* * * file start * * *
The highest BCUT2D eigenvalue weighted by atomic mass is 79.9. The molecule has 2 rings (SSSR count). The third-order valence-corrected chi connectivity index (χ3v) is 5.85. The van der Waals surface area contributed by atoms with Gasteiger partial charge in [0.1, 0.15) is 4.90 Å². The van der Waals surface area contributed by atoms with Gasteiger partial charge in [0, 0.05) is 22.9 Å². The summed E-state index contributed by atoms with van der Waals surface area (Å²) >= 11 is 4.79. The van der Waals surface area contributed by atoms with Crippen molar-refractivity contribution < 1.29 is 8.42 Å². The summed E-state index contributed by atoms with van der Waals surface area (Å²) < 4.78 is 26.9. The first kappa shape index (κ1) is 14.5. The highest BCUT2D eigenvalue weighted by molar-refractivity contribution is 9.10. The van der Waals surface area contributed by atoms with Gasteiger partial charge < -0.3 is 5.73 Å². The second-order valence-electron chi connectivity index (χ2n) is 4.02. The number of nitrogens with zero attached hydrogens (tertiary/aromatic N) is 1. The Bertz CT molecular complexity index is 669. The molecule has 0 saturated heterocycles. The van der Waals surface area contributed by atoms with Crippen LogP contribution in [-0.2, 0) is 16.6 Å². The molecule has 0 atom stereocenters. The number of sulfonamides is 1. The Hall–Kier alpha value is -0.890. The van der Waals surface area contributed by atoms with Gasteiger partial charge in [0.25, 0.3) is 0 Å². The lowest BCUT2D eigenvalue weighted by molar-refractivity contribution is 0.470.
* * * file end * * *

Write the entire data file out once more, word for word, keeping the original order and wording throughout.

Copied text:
The highest BCUT2D eigenvalue weighted by atomic mass is 79.9. The molecule has 2 rings (SSSR count). The third-order valence-corrected chi connectivity index (χ3v) is 5.85. The van der Waals surface area contributed by atoms with Gasteiger partial charge in [0.1, 0.15) is 4.90 Å². The van der Waals surface area contributed by atoms with Gasteiger partial charge in [0, 0.05) is 22.9 Å². The summed E-state index contributed by atoms with van der Waals surface area (Å²) >= 11 is 4.79. The van der Waals surface area contributed by atoms with Crippen molar-refractivity contribution < 1.29 is 8.42 Å². The summed E-state index contributed by atoms with van der Waals surface area (Å²) < 4.78 is 26.9. The first kappa shape index (κ1) is 14.5. The highest BCUT2D eigenvalue weighted by molar-refractivity contribution is 9.10. The van der Waals surface area contributed by atoms with Gasteiger partial charge < -0.3 is 5.73 Å². The second-order valence-electron chi connectivity index (χ2n) is 4.02. The number of nitrogens with zero attached hydrogens (tertiary/aromatic N) is 1. The Bertz CT molecular complexity index is 669. The molecule has 0 saturated heterocycles. The van der Waals surface area contributed by atoms with Crippen LogP contribution in [-0.2, 0) is 16.6 Å². The molecule has 0 atom stereocenters. The number of sulfonamides is 1. The Hall–Kier alpha value is -0.890. The van der Waals surface area contributed by atoms with Gasteiger partial charge in [0.25, 0.3) is 0 Å². The lowest BCUT2D eigenvalue weighted by molar-refractivity contribution is 0.470.